Louisiana House backs ban on removal of Confederate statues

Cameron Gross
May 17, 2017

Gov. John Bel Edwards derided a bill that could protect Confederate monuments, calling the proposal impractical and unnecessarily divisive on Tuesday, a day after black lawmakers stormed off the Louisiana House floor in protest over a Republican's plan.

"What the passage of HB71 really revealed was that there is still present, in Louisiana, a deep rooted belief in white supremacy and a desire to revere those who fought against the United Stated States of America in the American Civil War", Representative Joseph Bouie (D-NO), chair of the black caucus said.

Rarely, have I seen few issues that have generated as much raw heat, tension, and passion than the Confederate monuments controversy.

Carmody's own city of Shreveport has been debating what to do with a Confederate monument in front of the parish's courthouse.

John Bel Edwards says a proposal that would make it more hard to remove Confederate monuments is impractical and unnecessarily divisive.

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House Speaker Taylor Barras, a New Iberia Republican who supported the bill, said he's concerned the issue's divisiveness could affect other heated debates on the budget, taxes and criminal justice overhaul as the session enters its final weeks ahead of the June 8 adjournment.

He also said he wants to protect Southern heritage, according to The Advocate. "Can't we just put this away?" In a statement following the vote, the Louisiana Legislative Black Caucus said the House voted to "usurp local government authority and decision making power". "Who fought for my disenfranchisement?" added Representative Gary Carter. It's the second of four Confederate-era monuments to be removed from city landmarks. The Liberty Monument was removed April 24 and the statue of Jefferson Davis was taken down May 11.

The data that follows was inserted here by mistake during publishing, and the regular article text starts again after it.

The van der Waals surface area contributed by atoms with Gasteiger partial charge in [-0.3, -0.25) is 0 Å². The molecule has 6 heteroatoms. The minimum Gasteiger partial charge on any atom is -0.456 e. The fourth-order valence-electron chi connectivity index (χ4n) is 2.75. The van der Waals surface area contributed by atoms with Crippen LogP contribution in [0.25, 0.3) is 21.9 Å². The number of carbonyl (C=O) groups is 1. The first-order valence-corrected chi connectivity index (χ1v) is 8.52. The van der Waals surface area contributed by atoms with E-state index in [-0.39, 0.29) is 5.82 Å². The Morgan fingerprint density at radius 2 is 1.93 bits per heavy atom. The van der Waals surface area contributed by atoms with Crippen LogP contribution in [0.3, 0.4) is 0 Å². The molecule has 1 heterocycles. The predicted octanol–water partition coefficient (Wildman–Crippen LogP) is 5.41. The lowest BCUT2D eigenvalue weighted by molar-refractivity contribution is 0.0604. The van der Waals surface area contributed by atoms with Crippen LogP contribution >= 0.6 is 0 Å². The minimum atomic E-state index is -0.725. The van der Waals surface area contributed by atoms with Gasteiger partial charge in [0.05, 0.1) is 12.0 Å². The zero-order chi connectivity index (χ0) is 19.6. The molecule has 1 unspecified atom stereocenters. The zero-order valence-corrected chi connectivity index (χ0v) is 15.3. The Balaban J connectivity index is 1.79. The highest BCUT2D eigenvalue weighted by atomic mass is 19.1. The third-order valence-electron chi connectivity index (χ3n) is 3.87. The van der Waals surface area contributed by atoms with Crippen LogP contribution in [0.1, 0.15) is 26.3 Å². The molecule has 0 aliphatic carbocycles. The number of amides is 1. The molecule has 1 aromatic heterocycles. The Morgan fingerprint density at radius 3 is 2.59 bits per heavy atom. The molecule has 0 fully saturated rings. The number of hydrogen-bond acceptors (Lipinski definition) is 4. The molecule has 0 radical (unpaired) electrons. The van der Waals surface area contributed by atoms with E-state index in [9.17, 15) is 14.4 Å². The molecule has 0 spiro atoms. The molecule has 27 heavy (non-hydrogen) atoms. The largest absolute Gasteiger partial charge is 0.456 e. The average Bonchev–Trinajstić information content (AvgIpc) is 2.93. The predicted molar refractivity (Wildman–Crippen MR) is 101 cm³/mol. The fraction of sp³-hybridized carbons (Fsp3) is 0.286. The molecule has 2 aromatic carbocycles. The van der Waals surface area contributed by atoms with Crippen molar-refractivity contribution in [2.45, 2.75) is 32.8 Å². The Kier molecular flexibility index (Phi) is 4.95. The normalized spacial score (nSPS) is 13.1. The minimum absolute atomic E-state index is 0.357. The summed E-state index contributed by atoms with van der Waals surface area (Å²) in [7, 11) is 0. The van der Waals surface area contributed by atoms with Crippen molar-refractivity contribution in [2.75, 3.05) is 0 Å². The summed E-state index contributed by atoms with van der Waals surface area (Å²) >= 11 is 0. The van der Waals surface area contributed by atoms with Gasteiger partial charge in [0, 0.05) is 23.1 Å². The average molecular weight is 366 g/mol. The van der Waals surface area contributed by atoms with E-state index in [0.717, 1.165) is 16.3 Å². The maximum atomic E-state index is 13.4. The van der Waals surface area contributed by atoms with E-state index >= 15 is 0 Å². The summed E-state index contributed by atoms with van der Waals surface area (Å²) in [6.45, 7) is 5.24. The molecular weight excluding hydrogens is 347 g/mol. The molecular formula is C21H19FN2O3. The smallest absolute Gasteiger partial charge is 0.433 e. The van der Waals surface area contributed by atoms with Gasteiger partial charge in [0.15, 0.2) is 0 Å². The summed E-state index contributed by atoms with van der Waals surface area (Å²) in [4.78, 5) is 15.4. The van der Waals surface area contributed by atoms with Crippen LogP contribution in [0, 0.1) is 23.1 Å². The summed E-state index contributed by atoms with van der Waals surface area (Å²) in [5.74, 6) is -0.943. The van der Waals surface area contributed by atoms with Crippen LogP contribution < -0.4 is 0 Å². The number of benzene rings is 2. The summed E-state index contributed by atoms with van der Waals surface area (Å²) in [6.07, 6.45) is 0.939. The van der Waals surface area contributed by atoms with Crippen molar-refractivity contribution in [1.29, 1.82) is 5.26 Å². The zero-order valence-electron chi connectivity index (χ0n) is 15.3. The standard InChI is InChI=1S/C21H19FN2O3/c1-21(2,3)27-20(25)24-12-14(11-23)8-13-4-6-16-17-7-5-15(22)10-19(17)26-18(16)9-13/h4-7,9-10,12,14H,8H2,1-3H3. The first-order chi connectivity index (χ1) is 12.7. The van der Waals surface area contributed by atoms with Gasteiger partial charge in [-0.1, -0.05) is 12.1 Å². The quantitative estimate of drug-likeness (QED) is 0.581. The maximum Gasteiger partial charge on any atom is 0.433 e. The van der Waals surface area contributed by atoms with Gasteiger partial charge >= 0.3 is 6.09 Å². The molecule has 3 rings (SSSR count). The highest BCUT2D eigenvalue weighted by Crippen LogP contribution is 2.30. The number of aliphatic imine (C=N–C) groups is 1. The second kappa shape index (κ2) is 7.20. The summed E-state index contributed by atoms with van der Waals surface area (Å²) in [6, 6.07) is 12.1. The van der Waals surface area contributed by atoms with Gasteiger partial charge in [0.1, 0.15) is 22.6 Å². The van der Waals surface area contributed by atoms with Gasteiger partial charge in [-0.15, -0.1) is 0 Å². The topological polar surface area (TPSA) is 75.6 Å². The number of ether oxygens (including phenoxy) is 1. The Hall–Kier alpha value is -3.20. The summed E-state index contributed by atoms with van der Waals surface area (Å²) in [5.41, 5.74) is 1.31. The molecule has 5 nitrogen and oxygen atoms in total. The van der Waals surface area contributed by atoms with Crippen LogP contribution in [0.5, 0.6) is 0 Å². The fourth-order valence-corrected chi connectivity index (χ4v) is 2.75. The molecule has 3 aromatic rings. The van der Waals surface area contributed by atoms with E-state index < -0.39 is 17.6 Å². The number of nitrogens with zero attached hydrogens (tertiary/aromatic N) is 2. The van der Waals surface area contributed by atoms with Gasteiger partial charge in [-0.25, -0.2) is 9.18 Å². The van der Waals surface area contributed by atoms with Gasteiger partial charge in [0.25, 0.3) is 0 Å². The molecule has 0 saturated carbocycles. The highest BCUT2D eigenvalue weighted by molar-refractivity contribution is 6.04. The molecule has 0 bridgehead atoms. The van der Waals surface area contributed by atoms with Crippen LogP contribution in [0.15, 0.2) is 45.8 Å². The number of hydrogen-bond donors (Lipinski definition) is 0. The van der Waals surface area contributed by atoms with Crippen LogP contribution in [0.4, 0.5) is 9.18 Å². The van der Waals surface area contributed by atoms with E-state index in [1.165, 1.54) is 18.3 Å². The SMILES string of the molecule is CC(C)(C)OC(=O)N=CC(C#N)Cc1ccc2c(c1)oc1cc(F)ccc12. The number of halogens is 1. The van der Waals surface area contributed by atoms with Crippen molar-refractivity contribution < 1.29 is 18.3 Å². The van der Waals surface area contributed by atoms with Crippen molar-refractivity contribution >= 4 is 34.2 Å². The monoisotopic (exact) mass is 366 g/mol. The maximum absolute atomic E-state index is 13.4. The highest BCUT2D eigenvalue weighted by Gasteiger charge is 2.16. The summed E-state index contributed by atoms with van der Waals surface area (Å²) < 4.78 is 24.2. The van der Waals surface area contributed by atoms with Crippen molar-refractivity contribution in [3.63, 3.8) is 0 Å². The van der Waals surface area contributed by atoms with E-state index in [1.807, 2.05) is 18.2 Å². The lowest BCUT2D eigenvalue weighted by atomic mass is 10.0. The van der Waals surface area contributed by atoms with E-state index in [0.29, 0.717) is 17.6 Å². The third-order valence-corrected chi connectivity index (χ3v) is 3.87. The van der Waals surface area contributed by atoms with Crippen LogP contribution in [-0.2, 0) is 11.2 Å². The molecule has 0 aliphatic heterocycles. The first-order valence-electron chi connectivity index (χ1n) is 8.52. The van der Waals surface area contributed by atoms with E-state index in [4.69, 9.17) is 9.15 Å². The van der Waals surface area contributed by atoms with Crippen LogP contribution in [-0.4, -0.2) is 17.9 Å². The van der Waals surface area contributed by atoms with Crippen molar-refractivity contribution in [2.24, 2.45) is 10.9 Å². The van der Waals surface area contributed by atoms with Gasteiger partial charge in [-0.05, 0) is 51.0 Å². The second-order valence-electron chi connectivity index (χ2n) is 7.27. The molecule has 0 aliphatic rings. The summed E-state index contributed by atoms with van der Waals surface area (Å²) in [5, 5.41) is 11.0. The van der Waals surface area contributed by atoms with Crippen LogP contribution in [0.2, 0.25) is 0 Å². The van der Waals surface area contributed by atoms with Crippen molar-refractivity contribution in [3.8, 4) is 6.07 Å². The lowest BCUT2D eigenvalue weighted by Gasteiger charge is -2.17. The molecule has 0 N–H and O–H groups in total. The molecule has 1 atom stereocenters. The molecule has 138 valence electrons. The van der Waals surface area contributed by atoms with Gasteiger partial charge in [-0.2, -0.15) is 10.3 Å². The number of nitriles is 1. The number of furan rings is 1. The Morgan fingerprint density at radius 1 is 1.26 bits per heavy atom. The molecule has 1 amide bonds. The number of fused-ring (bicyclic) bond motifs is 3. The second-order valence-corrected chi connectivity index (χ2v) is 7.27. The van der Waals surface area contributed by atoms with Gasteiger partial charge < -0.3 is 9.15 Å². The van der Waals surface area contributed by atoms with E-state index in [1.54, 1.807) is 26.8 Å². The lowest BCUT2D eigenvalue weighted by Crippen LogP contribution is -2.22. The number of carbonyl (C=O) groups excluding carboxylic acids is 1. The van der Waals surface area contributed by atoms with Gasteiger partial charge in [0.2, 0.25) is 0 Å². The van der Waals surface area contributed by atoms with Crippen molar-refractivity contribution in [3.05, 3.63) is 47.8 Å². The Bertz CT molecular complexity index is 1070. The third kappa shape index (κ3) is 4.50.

Payne says his calls and attempts to reach out to New Orleans city officials have not yet been returned.

Both statues were taken down in the early hours of the morning to avoid disruption and workers wore bullet-proof vests with police watching on in case protesters got out of hand. "I think members need to continue to communicate and not retreat to our corners".

Rebel flag-wielding pro-monument supporters and "Southern nationalists" from the League of the South clashed with anti-monument protesters on May 7 during dueling New Orleans demonstrations celebrating and denouncing the removal of Lee's statue from Lee Circle.

Other reports by BadHub

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